Turkey slams France’s ‘destructive’ approach to Libya conflict

Turkish President Recep Tayyip Erdogan and french President Emmanuel Macron have clashed over Libya. (AFP/FIle)
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Updated 30 June 2020

Turkey slams France’s ‘destructive’ approach to Libya conflict

  • Foreign Minister Mevlut Cavusoglu accuses France of seeking to boost Russian presence in Libya

ANKARA Turkey on Tuesday blasted France’s “destructive” approach to the conflict in Libya and accused it of seeking to increase Russian presence there.
It was the latest in a string of increasingly testy exchanges between the two NATO allies over the issue.
“France, which Macron governs or rather which he can’t manage to govern at the moment, has been in Libya only for its own interests and ambitions with a destructive approach just like it pushed Africa to instability in the past with a colonialist approach, and like it bombed and quit Libya in 2011,” Foreign Minister Mevlut Cavusoglu told reporters in Ankara.
Cavusoglu also said France was working against NATO and in favor of Russia in Libya.
“On one side, NATO sees Russia as a threat but on the other side NATO ally France is working to increase Russia’s presence there,” he said.
Macron on Monday accused Turkey of “criminal responsibility” over its involvement in the Libyan conflict.
Oil-rich Libya was thrown into chaos after dictator Muammar Qaddafi was ousted in a 2011 NATO-backed uprising.
Rival administrations and militias have been vying for power ever since, increasingly drawing in foreign countries and threatening the region’s stability.
Tensions have been building over the last year between Macron and his Turkish counterpart, Recep Tayyip Erdogan, notably when the French leader said the lack of NATO response to a unilateral Turkish operation in northern Syria showed the alliance was undergoing “brain death.”
Some analysts suspect France is backing Haftar alongside Egypt, Russia and the United Arab Emirates, but Paris insists it is neutral in the conflict.


Iraqi expert on armed groups shot dead in Baghdad

Updated 46 min 38 sec ago

Iraqi expert on armed groups shot dead in Baghdad

  • Gunmen on a motorcycle opened fire on Hisham Al-Hashimi outside his home in the Zeyouneh area of Baghdad
  • Al-Hashimi was a well-connected security analyst

BAGHDAD: An Iraqi analyst who was a leading expert on the Islamic State and other armed groups was shot dead in Baghdad on Monday after receiving threats from Iran-backed militias.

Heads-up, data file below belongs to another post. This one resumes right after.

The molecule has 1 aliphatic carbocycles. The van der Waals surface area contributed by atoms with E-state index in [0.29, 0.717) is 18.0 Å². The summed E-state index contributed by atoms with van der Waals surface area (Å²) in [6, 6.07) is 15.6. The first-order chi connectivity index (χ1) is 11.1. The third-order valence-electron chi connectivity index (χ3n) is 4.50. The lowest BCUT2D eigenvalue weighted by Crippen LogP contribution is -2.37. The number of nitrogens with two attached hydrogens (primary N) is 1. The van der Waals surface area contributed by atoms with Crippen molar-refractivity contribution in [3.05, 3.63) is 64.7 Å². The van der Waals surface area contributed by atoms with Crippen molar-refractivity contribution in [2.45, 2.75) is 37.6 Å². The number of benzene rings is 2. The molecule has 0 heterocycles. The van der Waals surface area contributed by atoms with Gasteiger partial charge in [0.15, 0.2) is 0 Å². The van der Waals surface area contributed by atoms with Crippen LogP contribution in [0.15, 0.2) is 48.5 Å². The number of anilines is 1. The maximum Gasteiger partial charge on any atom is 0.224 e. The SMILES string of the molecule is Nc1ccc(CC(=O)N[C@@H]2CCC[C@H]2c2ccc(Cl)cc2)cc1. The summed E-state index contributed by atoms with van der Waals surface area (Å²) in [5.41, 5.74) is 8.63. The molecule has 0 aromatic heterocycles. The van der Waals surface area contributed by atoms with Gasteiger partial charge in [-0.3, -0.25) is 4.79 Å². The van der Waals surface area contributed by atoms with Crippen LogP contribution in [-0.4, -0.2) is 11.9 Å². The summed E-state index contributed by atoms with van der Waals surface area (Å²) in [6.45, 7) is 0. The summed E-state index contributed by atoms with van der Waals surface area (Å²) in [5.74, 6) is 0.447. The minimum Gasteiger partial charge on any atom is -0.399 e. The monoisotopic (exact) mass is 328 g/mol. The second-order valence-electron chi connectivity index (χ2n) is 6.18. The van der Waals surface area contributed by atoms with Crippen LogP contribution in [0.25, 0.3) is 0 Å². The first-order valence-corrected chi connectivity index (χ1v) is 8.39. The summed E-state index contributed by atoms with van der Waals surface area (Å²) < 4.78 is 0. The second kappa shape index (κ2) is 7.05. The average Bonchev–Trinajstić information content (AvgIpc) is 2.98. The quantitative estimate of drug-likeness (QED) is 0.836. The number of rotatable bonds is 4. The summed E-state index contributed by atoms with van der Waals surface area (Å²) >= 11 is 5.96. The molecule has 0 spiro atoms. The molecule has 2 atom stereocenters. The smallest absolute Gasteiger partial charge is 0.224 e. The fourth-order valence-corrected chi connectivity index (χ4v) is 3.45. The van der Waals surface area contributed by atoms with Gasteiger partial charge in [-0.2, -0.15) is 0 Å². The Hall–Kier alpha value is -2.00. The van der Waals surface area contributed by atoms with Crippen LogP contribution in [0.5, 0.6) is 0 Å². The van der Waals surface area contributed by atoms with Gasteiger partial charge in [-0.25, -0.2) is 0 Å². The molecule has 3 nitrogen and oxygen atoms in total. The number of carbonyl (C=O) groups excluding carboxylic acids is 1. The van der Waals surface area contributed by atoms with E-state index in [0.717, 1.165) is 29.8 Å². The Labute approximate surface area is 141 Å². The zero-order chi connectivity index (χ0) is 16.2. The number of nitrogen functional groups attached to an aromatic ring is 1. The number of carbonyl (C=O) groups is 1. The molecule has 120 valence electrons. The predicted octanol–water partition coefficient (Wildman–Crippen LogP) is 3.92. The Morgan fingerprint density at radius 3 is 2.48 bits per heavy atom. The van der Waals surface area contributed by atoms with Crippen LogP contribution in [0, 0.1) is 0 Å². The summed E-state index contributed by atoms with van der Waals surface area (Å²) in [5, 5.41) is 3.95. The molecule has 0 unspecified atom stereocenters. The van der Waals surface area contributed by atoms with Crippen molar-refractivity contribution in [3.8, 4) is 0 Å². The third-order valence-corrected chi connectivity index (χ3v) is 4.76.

Gunmen on a motorcycle opened fire on Hisham Al-Hashimi, 47, outside his home in the Zeyouneh area of Baghdad, a family member said, speaking on condition of anonymity for security reasons. The family member heard five shots fired.
Security officials, speaking on condition of anonymity in line with regulations, said he was later pronounced dead at a hospital.
Al-Hashimi was a well-connected security analyst who appeared regularly on Iraqi television and whose expertise was sought out by government officials, journalists and researchers.
Weeks before his death, Al-Hashimi had told confidantes he feared Iran-backed militias were out to get him. Friends had advised him to flee to the northern city of Irbil, in the semi-autonomous Kurdish region.
He rose to prominence as an expert on the inner workings of IS and even advised the US-led coalition during its yearslong battle with the extremists.
After Iraq declared victory over IS in December 2017, he increasingly turned his attention to the Iran-backed militias that helped to defeat IS and now wield considerable power in the country. He was an outspoken critics of some of these groups, which have thousands of heavily armed fighters.
News of his killing spread quickly, with fellow researchers, journalists and others taking to social media to express their condolences.
The head of the United Nations Assistance Mission for Iraq, Jeanine Hennis-Plasschaert, expressed shocked at the assassination and said the UN strongly denounces the “cowardly act.” In a tweet, she called on the Iraqi government to quickly find the perpetrators and bring them to justice.
British Ambassador to Iraq, Stephen Hickey, said he was “devastated and deeply saddened” by the news of Al-Hashimi’s death. “Iraq has lost one of its very best — a thoughtful and brave man,” he tweeted.
Iraqi researcher Fanar Haddad said Al-Hashimi was a “strikingly bright mind and a true gentleman,” calling his death a “major loss and an unforgivable crime.”
Asked what Al-Hashimi’s death might signify to critical analysts, he said, “Critical voices are liable to be silenced if and when deemed necessary.”
Political analyst Ihsan Al-Shammari, a colleague of Al-Hashimi, said those who killed him wanted to “silence the voices that disagree with their opinion” and blamed the shooting on the proliferation of armed groups in the country.
Many saw his death as a worrying sign as the government struggles to rein in the militias.
The Iran-backed groups have been blamed for a spate of recent rocket attacks targeting US interests. Authorities launched a raid last week in which they detained 14 members of the powerful Kataib Hezbollah group in Baghdad, but all but one were released just days later, in what was widely seen as a capitulation by the government.
In a statement, Al-Kadhimi said Iraqi security forces would “spare no effort” in pursuing his killers.
“We will work with all our efforts to confine arms to the state, so that no force will rise above the rule of law,” the statement said.
In some of his final tweets before he was killed, Al-Hashimi lamented the country’s bitter divisions and the corruption plaguing its political system.
“The rights, blood and dignity of Iraqis have been lost, and their money gone into the pockets of corrupt politicians,” he tweeted Sunday.